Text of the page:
Check into prices
1. Don’t forget DSL often has equipment charges
2. It can also can involve charges for MSN
3. Be sure to figure these into the price.
4. Clearwire has a price-for-life guarantee
Do a search for “Comcast $19.99 6 months”.
1. Sign up and then call to cancel, get the $29.99 offer for an extra 6 months
2. After that’s up, use your spouse’s or partner’s (or relative’s) name. Repeat $29.99 deal.
3. By the time you’re done with that, you’ll qualify for the $19.99 offer again.
I assume meal-planning based on sales goes without saying
As does stocking up when items are on sale
The simple fact is: The fewer trips to the grocery store, the less impulse buying you’ll do
Always be sure to have plenty of storage containers
1. If not, food goes to waste.
2. Shop garage sales. I got five tupperware cylinders & lids free.
3. If you’re afraid of forgetting about food, try a leftovers calendar
How much junk food are you buying?
1. The more candy, the bigger the bill. (I should follow my own advice on this one)
2. Aren’t these generally impulse purchases?
3. Try to avoid special trips. You rarely leave with just one bag of candy.
4. Did you know most cravings are temporary? If you can stay busy for 30 minutes, most will go away.
How much soda are you buying?
1. I guess this technically falls under “junk food” but it’s a huge expense at our house.
2. Tim goes through more than a 2 liter a day of Mt Dew. Yep, 2 liters.
3. We shop generic and sales as much as possible & load up at Wal-Mart when we’re visiting his parents.
4. I really don’t get this. I’ve never liked soda much. I just drink water. Why don’t more people?
5. The route I take with Tim when his intake starts creeping up, one glass of water for each equivalent of soda.
6. If you don’t like the water in your area, stop buying bottled water and get a filter. Much cheaper and more eco-friendly
Are you using preemptive solutions?
1. If you know you’ll order pizza when there’s nothing to eat, be sure the cupboards are stocked.
2. If you know you’ll get takeout when you’re too tired to cook, keep simple foods around, like soups, Easy Mac or the makings for a PBJ.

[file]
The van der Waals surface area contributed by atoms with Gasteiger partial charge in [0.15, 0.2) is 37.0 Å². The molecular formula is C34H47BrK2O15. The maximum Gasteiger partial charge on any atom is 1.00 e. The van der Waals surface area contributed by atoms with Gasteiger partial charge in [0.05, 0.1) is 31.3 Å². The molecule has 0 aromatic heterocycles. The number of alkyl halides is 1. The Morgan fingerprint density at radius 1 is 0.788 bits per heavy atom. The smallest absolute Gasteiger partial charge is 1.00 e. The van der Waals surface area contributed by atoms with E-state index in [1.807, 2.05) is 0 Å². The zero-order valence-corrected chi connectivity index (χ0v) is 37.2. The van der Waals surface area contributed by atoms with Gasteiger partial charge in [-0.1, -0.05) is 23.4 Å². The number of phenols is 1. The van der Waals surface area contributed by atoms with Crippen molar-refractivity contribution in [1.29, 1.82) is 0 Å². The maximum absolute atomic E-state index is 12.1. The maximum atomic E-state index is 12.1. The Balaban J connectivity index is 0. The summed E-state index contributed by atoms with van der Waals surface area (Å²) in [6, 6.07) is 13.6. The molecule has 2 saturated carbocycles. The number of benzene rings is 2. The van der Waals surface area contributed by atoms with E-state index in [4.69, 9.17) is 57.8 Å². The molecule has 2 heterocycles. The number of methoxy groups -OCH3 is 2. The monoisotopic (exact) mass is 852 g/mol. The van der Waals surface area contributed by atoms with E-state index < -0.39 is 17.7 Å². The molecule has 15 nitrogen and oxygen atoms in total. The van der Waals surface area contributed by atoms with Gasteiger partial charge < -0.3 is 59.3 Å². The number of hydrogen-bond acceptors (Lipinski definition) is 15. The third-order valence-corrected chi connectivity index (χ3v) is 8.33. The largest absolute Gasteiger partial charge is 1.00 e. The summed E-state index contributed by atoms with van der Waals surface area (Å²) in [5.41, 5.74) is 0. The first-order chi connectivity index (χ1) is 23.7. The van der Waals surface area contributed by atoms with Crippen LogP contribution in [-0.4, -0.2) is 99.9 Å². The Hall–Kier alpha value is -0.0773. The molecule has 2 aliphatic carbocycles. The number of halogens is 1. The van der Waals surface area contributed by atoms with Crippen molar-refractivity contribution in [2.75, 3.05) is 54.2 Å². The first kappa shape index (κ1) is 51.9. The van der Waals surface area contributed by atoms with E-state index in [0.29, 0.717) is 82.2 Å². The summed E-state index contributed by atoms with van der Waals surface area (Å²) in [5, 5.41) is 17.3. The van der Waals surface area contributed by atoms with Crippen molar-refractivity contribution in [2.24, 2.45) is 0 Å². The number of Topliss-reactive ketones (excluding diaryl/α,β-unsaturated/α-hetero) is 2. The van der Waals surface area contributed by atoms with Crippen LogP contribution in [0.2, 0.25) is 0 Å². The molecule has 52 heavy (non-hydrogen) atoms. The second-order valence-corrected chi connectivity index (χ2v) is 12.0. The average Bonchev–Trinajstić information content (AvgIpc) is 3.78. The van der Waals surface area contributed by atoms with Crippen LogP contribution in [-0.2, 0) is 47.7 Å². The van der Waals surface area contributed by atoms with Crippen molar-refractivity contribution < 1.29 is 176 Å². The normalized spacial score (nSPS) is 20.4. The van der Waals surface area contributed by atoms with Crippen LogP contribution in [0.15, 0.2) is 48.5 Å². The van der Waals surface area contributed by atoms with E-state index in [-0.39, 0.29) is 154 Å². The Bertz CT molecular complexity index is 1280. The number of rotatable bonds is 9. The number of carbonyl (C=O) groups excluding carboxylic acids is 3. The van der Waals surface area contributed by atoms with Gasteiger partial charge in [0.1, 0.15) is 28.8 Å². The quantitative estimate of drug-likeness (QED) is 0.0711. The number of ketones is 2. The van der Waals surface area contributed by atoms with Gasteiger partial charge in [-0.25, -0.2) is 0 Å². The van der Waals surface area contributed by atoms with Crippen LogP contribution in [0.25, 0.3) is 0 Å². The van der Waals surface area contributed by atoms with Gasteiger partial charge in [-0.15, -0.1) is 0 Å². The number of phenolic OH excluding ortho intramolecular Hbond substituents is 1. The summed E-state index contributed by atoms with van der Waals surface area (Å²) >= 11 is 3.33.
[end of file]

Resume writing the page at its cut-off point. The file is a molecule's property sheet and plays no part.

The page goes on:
3. If sometimes you just crave pizza, keep some frozen ones around so you can’t justify ordering from a store.
Spices don’t have to be expensive
1. Dollar stores often have inexpensive (and perfectly good) spices
2. Drug stores (Walgreens and Rite-Aid, here) have $1 spices.
3. If it’s a specialty spice, check places like Whole Foods or Top Food, where you can get it from bulk containers. This can often be cheaper than “Spice Islands” etc.
UPDATE: Apparently there’s a whole article about this.
Finally (and strangely) aluminum foil has gotten quite pricey lately.
1. Like Tupperware, be sure to have plenty of foil and clear wrap
2. Stock up on sales.
3. Weird but true: You can find foil cheap (25-50 cents) at estate sales.
Beyond movies, a lot of times going out costs money.
1. Museums have entrance fees
2. Clubs have cover charges
3. Concerts cost money
4. Drinks with friends get pricey
I’ve mentioned some ways around social expenses you can’t afford.
Always be aware of frugal programs
1. Most museums have a monthly free day
2. Try to meet up with friends during happy hour (there’s often a late-night one, as well)
3. Make sure you know of any potential discounts for students/seniors/etc
4. Read through your local Entertainment Book and see if there are any 2-for-1 coupons for museums, entertainment, discounts, etc
5. Find out if local plays have a pay-what-you-can night (they almost all do)
6. If you know someone in a play/concert/club performance, ask if they have any discount passes left.
7. Check out student versions of theater and music. Most are quite good and very cheap.
8. Check out free performances, ala Shakespeare in the Park
9. Try to organize a group for an outing for a better rate
1. Great time
2. Time with friends for free
3. Chips, salsa and soda are about all you need to provide
Girls’ night in
1. No shouting over music in a club
2. No cover charges
3. Cheaper drinks
4. Cheaper than going for mani/pedi
Always complain if warranted
1. Don’t scream or use expletives
2. Use a polite, controlled tone or volume (if you’re writing or talking)
3. Point out the numerous people you can influence: coworkers, friends, family
Always flatter if warranted
1. Write an enthusiastic letter to the company, raving about a product you’re happy with
2. You’ll often get coupons or even small samples.
Want to try a new product? Check your fave freebie blogger for updates on available samples
Want magazines but don’t want to pay?
1. Do a trial offer (“no risk”) and try to cancel in the first 30 days.
2. Most companies will offer you the rest of the year for $1. (Again, they need numbers.)